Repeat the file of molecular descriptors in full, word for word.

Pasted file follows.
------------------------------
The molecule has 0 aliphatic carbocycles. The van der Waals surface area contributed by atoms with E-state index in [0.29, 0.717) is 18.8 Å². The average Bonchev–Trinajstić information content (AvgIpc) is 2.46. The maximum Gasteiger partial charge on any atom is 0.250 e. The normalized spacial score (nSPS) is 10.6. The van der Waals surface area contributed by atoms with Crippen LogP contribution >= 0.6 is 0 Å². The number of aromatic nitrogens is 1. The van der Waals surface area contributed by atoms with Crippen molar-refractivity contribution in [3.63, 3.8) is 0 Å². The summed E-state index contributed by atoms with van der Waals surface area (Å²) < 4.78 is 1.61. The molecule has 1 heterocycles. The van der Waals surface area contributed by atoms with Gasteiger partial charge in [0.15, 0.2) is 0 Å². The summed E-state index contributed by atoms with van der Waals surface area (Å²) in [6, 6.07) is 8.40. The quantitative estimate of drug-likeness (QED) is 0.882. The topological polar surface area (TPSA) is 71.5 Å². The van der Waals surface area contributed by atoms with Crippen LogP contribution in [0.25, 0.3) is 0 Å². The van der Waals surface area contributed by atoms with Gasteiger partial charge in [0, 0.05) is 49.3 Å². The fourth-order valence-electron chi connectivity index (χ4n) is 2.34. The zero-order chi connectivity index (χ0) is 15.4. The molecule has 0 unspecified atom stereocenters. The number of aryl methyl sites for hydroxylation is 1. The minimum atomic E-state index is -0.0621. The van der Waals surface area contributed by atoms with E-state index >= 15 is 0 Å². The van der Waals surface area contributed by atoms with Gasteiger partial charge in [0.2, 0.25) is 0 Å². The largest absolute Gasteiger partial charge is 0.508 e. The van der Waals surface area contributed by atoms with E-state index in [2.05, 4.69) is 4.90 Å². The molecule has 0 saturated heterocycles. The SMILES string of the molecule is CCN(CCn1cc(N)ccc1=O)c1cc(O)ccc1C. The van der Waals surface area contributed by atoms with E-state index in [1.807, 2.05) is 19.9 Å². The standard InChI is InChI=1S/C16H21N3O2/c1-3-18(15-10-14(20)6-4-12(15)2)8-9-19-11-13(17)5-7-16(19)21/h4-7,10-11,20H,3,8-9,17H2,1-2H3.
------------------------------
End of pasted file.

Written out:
The molecule has 0 aliphatic carbocycles. The van der Waals surface area contributed by atoms with E-state index in [0.29, 0.717) is 18.8 Å². The average Bonchev–Trinajstić information content (AvgIpc) is 2.46. The maximum Gasteiger partial charge on any atom is 0.250 e. The normalized spacial score (nSPS) is 10.6. The van der Waals surface area contributed by atoms with Crippen LogP contribution >= 0.6 is 0 Å². The number of aromatic nitrogens is 1. The van der Waals surface area contributed by atoms with Crippen molar-refractivity contribution in [3.63, 3.8) is 0 Å². The summed E-state index contributed by atoms with van der Waals surface area (Å²) < 4.78 is 1.61. The molecule has 1 heterocycles. The van der Waals surface area contributed by atoms with Gasteiger partial charge in [0.15, 0.2) is 0 Å². The summed E-state index contributed by atoms with van der Waals surface area (Å²) in [6, 6.07) is 8.40. The quantitative estimate of drug-likeness (QED) is 0.882. The topological polar surface area (TPSA) is 71.5 Å². The van der Waals surface area contributed by atoms with Crippen LogP contribution in [0.25, 0.3) is 0 Å². The van der Waals surface area contributed by atoms with Gasteiger partial charge in [0, 0.05) is 49.3 Å². The fourth-order valence-electron chi connectivity index (χ4n) is 2.34. The zero-order chi connectivity index (χ0) is 15.4. The molecule has 0 unspecified atom stereocenters. The number of aryl methyl sites for hydroxylation is 1. The minimum atomic E-state index is -0.0621. The van der Waals surface area contributed by atoms with E-state index >= 15 is 0 Å². The van der Waals surface area contributed by atoms with Gasteiger partial charge in [0.2, 0.25) is 0 Å². The largest absolute Gasteiger partial charge is 0.508 e. The van der Waals surface area contributed by atoms with E-state index in [2.05, 4.69) is 4.90 Å². The molecule has 0 saturated heterocycles. The SMILES string of the molecule is CCN(CCn1cc(N)ccc1=O)c1cc(O)ccc1C. The van der Waals surface area contributed by atoms with E-state index in [1.807, 2.05) is 19.9 Å². The standard InChI is InChI=1S/C16H21N3O2/c1-3-18(15-10-14(20)6-4-12(15)2)8-9-19-11-13(17)5-7-16(19)21/h4-7,10-11,20H,3,8-9,17H2,1-2H3.